LORNE GREENE Biography - Actors and Actresses


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Name: Lorne Greene                                                                             
Born: 12 February 1915 Ottawa, Ontario, Canada                                                 
Died: 11 September 1987 Santa Monica, California                                               
Lorne Hyman Greene O.C., LL.D. (February 12, 1915 – September 11, 1987) was a                 
Canadian actor, best known in the United States for his roles on two American                   
television programs: the long-running western Bonanza and the shorter-lived cult               
classic science fiction program Battlestar Galactica.                                           
Lorne was born Lyon Chaim Green in Ottawa, Ontario to Russian Jewish immigrants,               
Daniel and Dora Green. Lorne Green began acting while attending Queen's                         
University in Kingston, where he also acquired a knack for broadcasting with the               
Radio Workshop of the university's Drama Guild on the campus radio station CFRC.               
He gave up on a career in chemical engineering and, upon graduation, found a job               
as a radio broadcaster for the Canadian Broadcasting Corporation (CBC). He was                 
assigned as the principal newsreader on the CBC National News. The CBC gave him                 
the nickname "The Voice of Canada"; however, his role in delivering distressing                 
war news in sonorous tones following Canada's entry into World War II in 1939                   
caused many listeners to call him "The Voice of Doom". During his radio days,                   
Greene invented a stopwatch that ran backwards. Its purpose was to help radio                   
announcers gauge how much time they had available while speaking. He also                       
narrated documentary films, such as the National Film Board of Canada's Fighting               
Norway (1943). In 1957 Greene played the role of the prosecutor in the socially                 
controversial movie Peyton Place.                                                               
The first of his American television roles was as family patriarch Ben                         
Cartwright on the long-running western series Bonanza (1959–1973), making Greene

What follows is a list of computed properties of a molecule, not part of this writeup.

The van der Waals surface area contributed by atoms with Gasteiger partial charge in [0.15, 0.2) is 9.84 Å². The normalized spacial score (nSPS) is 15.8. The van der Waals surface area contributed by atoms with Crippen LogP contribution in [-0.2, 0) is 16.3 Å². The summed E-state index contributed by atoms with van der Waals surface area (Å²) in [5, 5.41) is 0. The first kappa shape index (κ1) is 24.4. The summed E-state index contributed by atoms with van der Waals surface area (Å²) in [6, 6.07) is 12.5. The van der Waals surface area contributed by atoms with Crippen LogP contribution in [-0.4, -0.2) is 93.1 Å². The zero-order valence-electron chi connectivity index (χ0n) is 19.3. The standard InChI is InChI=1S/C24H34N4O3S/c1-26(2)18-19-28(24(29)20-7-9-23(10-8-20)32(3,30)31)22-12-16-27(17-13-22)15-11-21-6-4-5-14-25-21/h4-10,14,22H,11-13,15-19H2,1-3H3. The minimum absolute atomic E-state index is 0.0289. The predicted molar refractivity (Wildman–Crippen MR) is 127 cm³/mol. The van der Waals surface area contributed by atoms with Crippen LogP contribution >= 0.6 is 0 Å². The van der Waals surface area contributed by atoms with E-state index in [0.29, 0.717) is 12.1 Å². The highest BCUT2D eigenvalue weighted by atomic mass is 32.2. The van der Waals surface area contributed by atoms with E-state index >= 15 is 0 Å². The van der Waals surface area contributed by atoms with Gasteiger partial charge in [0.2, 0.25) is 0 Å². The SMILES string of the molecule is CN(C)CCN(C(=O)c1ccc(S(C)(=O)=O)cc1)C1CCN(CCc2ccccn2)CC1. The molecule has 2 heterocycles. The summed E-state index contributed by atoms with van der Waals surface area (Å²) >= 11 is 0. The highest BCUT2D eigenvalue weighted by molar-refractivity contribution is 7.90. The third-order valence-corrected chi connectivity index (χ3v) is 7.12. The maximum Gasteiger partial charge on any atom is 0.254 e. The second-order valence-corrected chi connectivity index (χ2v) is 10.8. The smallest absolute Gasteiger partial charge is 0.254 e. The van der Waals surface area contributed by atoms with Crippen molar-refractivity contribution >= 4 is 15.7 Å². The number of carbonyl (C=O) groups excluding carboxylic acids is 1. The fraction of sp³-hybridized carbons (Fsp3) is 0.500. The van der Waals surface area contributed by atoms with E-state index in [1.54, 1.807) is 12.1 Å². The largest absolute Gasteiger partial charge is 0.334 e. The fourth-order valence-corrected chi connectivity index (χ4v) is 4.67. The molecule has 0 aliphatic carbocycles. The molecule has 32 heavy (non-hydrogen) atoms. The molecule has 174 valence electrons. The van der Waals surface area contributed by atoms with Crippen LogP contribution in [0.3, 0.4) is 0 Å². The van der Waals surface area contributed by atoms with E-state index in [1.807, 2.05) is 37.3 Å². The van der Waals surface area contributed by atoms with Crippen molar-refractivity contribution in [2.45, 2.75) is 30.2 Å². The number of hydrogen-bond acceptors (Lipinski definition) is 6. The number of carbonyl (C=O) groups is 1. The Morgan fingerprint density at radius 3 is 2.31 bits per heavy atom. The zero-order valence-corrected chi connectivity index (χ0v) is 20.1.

a household name. He garnered the role after having turned in a highly-regarded                 
performance in a production of Nineteen Eighty-Four for the Columbia                           
Broadcasting System (CBS). After the cancellation of Bonanza, he was host for                   
the CBS nature documentary series Last of the Wild from 1974 to 1975. In the                   
1977 miniseries Roots, he played the first master of Kunta Kinte, John Reynolds.               
Greene was also popular as the spokesman for Alpo Beef Chunks dog food                         
commercials through-out the 1970s.                                                             
Greene's next best-known role was Commander Adama, another patriarchal figure,                 
in the science fiction feature film and television series Battlestar Galactica (1978–1979)   
and Galactica 1980 (1980).                                                                     
In the 1960s, Greene capitalized on his Pa Cartwright image by recording several               
albums of country-western/folk songs, which Greene performed in a mixture of                   
spoken word and singing. In 1964, Greene had a #1 single on the music charts                   
with his ballad, "Ringo." He was also known as the host and narrator of the                     
nature series, Lorne Greene's New Wilderness. He also appeared in the HBO                       
mockumentary The Canadian Conspiracy, about the supposed subversion of the                     
United States by Canadian-born media personalities. For nearly a decade, Greene                 
co-hosted the Macy's Thanksgiving Day Parade on NBC. He is also fondly                         
remembered as the founder of Toronto's Academy of Radio Arts (originally called                 
the Lorne Greene School of Broadcasting).                                                       
Greene died of pneumonia on September 11, 1987 in Santa Monica, California at                   
the age of 72. He was interred at Hillside Memorial Park Cemetery, Culver City,                 
California. Only weeks before his death, he had been signed to appear in a                     
revival of Bonanza.